Proved reserves are those quantities of petroleum which, by analysis of geological and engineering data, can be estimated with reasonable certainty to be commercially recoverable, from a given date forward, from known reservoirs and under current economic conditions, operating methods, and government regulations. Proved reserves can be categorized as developed or undeveloped.
If deterministic methods are used, the term reasonable certainty is intended to express a high degree of confidence that the quantities will be recovered. If probabilistic methods are used, there should be at least a 90% probability that the quantities actually recovered will equal or exceed the estimate.
Establishment of current economic conditions should include relevant historical petroleum prices and associated costs and may involve an averaging period that is consistent with the purpose of the reserve estimate, appropriate contract obligations, corporate procedures, and government regulations involved in reporting these reserves.
In general, reserves are considered proved if the commercial producibility of the reservoir is supported by actual production or formation tests. In this context, the term proved refers to the actual quantities of petroleum reserves and not just the productivity of the well or reservoir. In certain cases, proved reserves may be assigned on the basis of well logs and/or core analysis that indicate the subject reservoir is hydrocarbon bearing and is analogous to reservoirs in the same area that are producing or have demonstrated the ability to produce on formation tests.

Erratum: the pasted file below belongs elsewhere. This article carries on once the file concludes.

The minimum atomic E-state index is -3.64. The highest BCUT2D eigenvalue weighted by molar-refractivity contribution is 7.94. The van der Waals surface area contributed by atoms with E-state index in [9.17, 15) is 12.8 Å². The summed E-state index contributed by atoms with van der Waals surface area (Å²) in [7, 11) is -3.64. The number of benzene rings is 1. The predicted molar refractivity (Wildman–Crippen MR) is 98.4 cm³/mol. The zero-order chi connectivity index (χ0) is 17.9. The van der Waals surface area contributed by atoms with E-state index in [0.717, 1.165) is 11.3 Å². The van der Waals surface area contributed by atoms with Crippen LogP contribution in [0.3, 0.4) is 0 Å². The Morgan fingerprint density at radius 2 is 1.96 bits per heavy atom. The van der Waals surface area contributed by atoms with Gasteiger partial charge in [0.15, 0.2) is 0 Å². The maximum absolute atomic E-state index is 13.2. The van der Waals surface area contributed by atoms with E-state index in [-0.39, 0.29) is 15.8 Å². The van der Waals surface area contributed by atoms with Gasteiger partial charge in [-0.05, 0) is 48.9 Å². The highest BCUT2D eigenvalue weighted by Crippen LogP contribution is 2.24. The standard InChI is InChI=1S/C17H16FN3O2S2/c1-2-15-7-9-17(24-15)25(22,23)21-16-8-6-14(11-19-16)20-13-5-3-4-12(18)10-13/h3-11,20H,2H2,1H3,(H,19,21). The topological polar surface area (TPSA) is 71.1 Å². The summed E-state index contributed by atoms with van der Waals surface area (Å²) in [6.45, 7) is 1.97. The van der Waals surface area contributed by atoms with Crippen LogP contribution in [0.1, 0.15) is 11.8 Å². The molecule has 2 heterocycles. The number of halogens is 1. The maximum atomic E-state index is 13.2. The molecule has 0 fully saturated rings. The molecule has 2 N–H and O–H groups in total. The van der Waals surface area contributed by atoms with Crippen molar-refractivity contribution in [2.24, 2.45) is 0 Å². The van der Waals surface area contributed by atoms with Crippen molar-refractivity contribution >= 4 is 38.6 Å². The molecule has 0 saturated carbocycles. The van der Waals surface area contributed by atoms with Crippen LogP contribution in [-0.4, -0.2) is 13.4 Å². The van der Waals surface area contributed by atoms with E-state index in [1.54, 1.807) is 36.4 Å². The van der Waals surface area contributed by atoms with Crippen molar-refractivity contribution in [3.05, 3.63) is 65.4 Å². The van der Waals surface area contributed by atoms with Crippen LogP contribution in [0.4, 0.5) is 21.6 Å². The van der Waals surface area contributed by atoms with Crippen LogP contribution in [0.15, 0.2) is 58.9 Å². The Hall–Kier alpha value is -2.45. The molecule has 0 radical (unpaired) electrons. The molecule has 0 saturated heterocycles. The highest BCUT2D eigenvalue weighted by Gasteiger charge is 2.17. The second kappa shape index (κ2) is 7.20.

The area of the reservoir considered as proved includes (1) the area delineated by drilling and defined by fluid contacts, if any, and (2) the undrilled portions of the reservoir that can reasonably be judged as commercially productive on the basis of available geological and engineering data. In the absence of data on fluid contacts, the lowest known occurrence of hydrocarbons controls the proved limit unless otherwise indicated by definitive geological, engineering or performance data.
Reserves may be classified as proved if facilities to process and transport those reserves to market are
operational at the time of the estimate or there is a reasonable expectation that such facilities will be
installed. Reserves in undeveloped locations may be classified as proved undeveloped provided (1) the
locations are direct offsets to wells that have indicated commercial production in the objective formation,
(2) it is reasonably certain such locations are within the known proved productive limits of the objective
formation, (3) the locations conform to existing well spacing regulations where applicable, and (4) it is
reasonably certain the locations will be developed. Reserves from other locations are categorized as
proved undeveloped only where interpretations of geological and engineering data from wells indicate
with reasonable certainty that the objective formation is laterally continuous and contains commercially recoverable petroleum at locations beyond direct offsets.